Coulomb collisions and the radial extent of preferential ion heating in the solar wind
Wednesday, 17 December 2014: 12:06 PM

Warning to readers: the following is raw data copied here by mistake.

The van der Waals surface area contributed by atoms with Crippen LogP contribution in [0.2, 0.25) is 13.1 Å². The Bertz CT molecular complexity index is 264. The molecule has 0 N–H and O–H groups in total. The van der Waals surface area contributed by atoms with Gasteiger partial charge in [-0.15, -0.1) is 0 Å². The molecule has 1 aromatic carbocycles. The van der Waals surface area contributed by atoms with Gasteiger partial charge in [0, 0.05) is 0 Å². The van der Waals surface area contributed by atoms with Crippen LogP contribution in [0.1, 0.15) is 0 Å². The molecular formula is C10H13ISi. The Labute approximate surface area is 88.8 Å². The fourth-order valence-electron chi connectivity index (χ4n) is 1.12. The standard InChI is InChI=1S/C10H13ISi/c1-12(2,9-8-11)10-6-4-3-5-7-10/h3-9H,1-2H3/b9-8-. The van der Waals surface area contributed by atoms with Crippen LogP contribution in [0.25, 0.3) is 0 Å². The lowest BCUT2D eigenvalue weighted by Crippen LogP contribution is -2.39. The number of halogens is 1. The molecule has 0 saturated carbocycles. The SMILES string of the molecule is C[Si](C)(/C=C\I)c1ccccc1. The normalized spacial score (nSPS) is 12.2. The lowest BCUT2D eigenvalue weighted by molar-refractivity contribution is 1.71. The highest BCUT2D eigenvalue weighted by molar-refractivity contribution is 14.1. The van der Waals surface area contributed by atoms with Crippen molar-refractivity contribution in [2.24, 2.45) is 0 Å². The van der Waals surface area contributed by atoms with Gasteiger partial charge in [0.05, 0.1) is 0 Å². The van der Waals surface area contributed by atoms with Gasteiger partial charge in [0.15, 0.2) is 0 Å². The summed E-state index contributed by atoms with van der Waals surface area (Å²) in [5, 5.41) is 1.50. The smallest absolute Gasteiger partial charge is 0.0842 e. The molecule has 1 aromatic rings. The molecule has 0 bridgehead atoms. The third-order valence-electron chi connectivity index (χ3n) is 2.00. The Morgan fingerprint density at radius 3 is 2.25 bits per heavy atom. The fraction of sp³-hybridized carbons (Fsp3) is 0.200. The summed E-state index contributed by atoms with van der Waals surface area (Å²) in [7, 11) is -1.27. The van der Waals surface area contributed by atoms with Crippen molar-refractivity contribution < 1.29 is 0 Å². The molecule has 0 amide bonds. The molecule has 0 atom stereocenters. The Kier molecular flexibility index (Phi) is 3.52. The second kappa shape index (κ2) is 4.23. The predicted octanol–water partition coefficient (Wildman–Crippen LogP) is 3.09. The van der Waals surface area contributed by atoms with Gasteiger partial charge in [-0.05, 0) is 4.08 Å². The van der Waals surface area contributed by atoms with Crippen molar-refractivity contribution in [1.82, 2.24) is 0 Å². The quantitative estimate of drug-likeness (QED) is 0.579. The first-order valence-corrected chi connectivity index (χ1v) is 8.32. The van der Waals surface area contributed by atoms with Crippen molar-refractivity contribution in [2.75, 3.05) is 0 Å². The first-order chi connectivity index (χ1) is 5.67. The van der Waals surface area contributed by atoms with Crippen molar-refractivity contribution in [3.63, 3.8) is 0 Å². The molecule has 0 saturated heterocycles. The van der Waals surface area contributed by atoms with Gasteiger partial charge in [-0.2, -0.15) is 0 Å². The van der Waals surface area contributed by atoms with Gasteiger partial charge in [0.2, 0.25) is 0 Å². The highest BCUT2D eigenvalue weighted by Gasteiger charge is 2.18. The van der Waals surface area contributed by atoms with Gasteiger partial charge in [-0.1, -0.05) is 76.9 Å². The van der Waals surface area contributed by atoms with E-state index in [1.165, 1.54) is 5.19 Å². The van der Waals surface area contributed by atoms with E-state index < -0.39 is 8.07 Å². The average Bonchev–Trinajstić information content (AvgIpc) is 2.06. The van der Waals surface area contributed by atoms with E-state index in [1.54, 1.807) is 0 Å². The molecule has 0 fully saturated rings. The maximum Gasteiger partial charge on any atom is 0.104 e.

The physical mechanism responsible for the high temperatures of the solar corona and the solar wind is capable of heating different ion species unequally, resulting in temperatures that are proportional to mass, or even supra-mass proportional. Spectroscopic measurements of coronal ions indicate that these uneven temperatures emerge within tenths of solar radii from the surface of the Sun. It is possible that preferential heating occurs closer to the surface of the Sun, but only at these heights are Coulomb collision rates sufficiently low that different temperatures can persist long enough to be observed. Solar wind ions in interplanetary space are also often seen to have unequal temperatures, but are these differences due to ongoing preferential heating or a signature of a process that occurred much closer to the Sun? This presentation will demonstrate a new technique that uses interplanetary solar wind observations and a model for the effects of Coulomb collisions to solve for the typical outer boundary of preferential ion heating. We will compare our results with theoretical models of solar wind heating, and make predictions for the upcoming Solar Probe Plus and Solar Orbiter missions to the inner heliosphere, namely that Solar Probe Plus will enter a region of the inner heliosphere where all ions, even in slow solar wind, experience preferential heating.